Black & Decker Agrees to $1.575 Million Settlement for Delay in Reporting Dangerous Products

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The Department of Justice and the Consumer Product Safety Commission recently jointly announced that Black & Decker had agreed to pay a $1.575 million penalty. The penalty was to settle allegations that Black & Decker had knowingly violated the reporting requirements of the Consumer Product Safety Act. The Consumer Product Safety Act requires companies to inform the Consumer Product Safety Commission immediately once they become aware of a safety problem with a product. 

The complaint related to cordless lawnmowers that were manufactured and sold by Black & Decker from 1995 to 2006. According to the complaint, as early as November 1998 Black & Decker became aware that the lawnmowers continued to run even after a user released the lawnmower’s handle and removed the safety key. Another defect was also reported related to the mowers – that they sometimes unexpectedly started.

Between 1998 and 2009, Black & Decker received more than 100 complaints about the mowers. Many of these complaints related to the lawnmower spontaneously starting or continuing to run, resulting in injury. In one case, the lawnmower continued to run for several hours while the consumer was treated in an emergency room for hand injuries, and even ran after fire department personnel arrived and removed the blade.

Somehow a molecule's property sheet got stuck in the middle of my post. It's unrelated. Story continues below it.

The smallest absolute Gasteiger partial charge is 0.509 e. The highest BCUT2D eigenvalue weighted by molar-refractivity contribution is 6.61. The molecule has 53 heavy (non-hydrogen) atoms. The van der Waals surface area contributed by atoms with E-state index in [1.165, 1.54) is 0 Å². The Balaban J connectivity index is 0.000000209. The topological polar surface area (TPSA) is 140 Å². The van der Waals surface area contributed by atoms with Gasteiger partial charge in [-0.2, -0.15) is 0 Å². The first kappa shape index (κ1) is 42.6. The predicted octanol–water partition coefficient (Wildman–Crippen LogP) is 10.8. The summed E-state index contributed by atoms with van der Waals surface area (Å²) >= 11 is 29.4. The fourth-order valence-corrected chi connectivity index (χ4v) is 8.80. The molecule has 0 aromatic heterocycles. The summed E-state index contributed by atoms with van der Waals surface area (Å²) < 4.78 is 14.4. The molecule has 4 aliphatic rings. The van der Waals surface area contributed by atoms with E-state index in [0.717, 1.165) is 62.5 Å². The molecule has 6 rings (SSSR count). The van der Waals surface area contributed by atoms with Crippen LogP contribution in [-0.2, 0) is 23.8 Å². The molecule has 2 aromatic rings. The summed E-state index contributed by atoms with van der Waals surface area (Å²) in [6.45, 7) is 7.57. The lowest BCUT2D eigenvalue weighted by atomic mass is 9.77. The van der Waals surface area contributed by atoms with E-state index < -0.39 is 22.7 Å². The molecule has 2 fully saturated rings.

Hiding safety problems with its products is nothing new for many companies. They often do not want to issue a recall, because of the expense and publicity involved. If a company does manufacture a product that is unsafe, and that product harms a consumer, the company is liable for all damages, including medical expenses, pain and suffering, lost wages, and more. To learn more, call the Houston defective product attorneys at Kennedy Hodges at 855-947-0707.

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